BTW: Metro Manila does not have near 20 million as you always claim. It has about 12 million. (Metropolitan Manila area, which is comprised of 17 cities and municipalities and has an overall population of 12.8 million people.) Smaller than NYC with a population of 19.8 million. (The US Bureau estimates that the population of New York was 19,746,227 on July 1, 2014) Exaggeration is typical of Americans living in the Gestapo Police State called America.

    http://worldpopulationreview.com/countries/philippines-population/
    http://population2016.com/population-of-new-york-in-2016.html
    http://newsinfo.inquirer.net/715915/ineng-death-toll-rises-to-20

  3. Davy on Sat, 29th Jul 2017 8:22 am 

    makati, when 20MIL people get on the move 100mi will not save you. You think you will have an imaginary wall to keep them out. You think the journey is too far the desperate mobs. Somehow the journey is not too far for you. You think you will know when to bug out and others won’t. You will be drinking beer by the pool and be blindsided by your laziness and boom caught in a trap of your own making. You are so delusional. You are delusional that you will be ahead of the mob. You are delusional that all these people are not strong enough to travel 100 mi.

    makati theses climate change reports are international. They are not necessarily American think tanks some maybe but most are not. These are standard and they all support these conclusions. If you are so sure this is some kind of conspiracy against the Philippines reference the reports that show the Philippines is not at risk. What a lunatic.

    You are wrong makati on the population of your region. Yes metro Manila is 12MIL but there are many more urban areas interconnected much like the North Eastern US around New York. You are living a lie and bragging about it. I know I am getting through your lies when you get so emotional and start your name calling.

  4. Go Speed Racer on Sat, 29th Jul 2017 8:36 am 

    Let’s say that we power 9 million electric cars, by setting 9 million sofa’s on fire.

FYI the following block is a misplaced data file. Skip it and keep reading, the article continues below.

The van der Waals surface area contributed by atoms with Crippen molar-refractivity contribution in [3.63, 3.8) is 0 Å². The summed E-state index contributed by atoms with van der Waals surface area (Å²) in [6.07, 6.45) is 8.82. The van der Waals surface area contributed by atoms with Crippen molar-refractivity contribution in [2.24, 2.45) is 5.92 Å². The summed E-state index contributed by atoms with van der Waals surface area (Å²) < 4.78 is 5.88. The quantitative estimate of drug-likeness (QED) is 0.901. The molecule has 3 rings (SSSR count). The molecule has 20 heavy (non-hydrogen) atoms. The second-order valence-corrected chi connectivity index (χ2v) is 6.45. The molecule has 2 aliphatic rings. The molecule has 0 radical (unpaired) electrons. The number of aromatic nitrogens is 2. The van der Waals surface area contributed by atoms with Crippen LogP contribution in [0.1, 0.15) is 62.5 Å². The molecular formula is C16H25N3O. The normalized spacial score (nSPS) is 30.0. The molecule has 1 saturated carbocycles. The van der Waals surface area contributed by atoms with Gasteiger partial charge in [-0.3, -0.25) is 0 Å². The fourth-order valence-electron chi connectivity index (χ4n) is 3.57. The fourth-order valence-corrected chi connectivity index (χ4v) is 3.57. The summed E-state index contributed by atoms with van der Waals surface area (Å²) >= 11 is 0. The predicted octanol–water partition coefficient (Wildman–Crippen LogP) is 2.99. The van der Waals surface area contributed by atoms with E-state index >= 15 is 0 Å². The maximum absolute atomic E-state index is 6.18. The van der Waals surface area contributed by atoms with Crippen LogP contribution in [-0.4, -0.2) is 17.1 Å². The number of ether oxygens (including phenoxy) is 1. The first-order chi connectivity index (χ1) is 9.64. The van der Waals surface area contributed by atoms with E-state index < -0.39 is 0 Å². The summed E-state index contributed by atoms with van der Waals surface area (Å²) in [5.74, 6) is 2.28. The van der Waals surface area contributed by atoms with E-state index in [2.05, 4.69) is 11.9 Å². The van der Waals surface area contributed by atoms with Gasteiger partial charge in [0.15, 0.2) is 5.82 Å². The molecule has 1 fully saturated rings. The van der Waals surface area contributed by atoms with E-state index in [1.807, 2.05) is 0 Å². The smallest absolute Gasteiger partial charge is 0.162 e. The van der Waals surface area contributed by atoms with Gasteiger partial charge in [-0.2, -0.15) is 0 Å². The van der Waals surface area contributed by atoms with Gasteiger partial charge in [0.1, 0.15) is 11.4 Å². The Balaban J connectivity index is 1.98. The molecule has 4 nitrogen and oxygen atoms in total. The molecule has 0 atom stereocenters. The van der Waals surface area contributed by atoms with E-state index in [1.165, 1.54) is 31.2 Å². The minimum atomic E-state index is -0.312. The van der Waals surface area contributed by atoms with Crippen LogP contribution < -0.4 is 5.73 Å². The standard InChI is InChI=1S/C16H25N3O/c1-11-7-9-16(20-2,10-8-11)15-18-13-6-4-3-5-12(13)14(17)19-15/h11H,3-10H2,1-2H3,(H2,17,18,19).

But actually is NOT enough to power the cars. It wouldn’t power them for more than one hour of driving.
    To power all the 9 million electric cars, for some meaningful period of time, we’d have to set 10 Billion sofa’s on fire. And we don’t have that many sofa’s.
    Perhaps the electric car is a false solution because we don’t have that much energy available.

  5. Makati1 on Sat, 29th Jul 2017 8:58 am 

    There you go again, Davy. Can’t you get it thru your head that your professed “20 million” is irrelevant in my situation? You have no argument except tired old bullshit as always. Every time you start a sentence with “you think” you are putting words in my mouth that are not there.

    I am saying that I am not living in the US gulag like you are. My options are far more varied than yours. My situation is far better than yours. Disastrous climate change is NOT going to happen BEFORE the U$ collapse’. It will happen long after. It is the collapse that I plan for, not something that is not likely to happen until long after I am gone. Collapse is what is going to put you into a 3rd world situation, or worse. I am already there, by choice.

    You seems that you want my situation to be so bad that your hell will not be hot and mine will. Well, I think I will have the last laugh. I know the situation in the U$ and here and here is a much better place to ride out the coming collapse. I owe no one. I pay no taxes except VAT on what I buy. I own, in my name, no real estate that I have to worry about and report to the IRS. No bank accounts here. That is all taken care of by other methods. I plan ahead and am quite secure, thank you. You should be so lucky. LOL

  6. Davy on Sat, 29th Jul 2017 9:47 am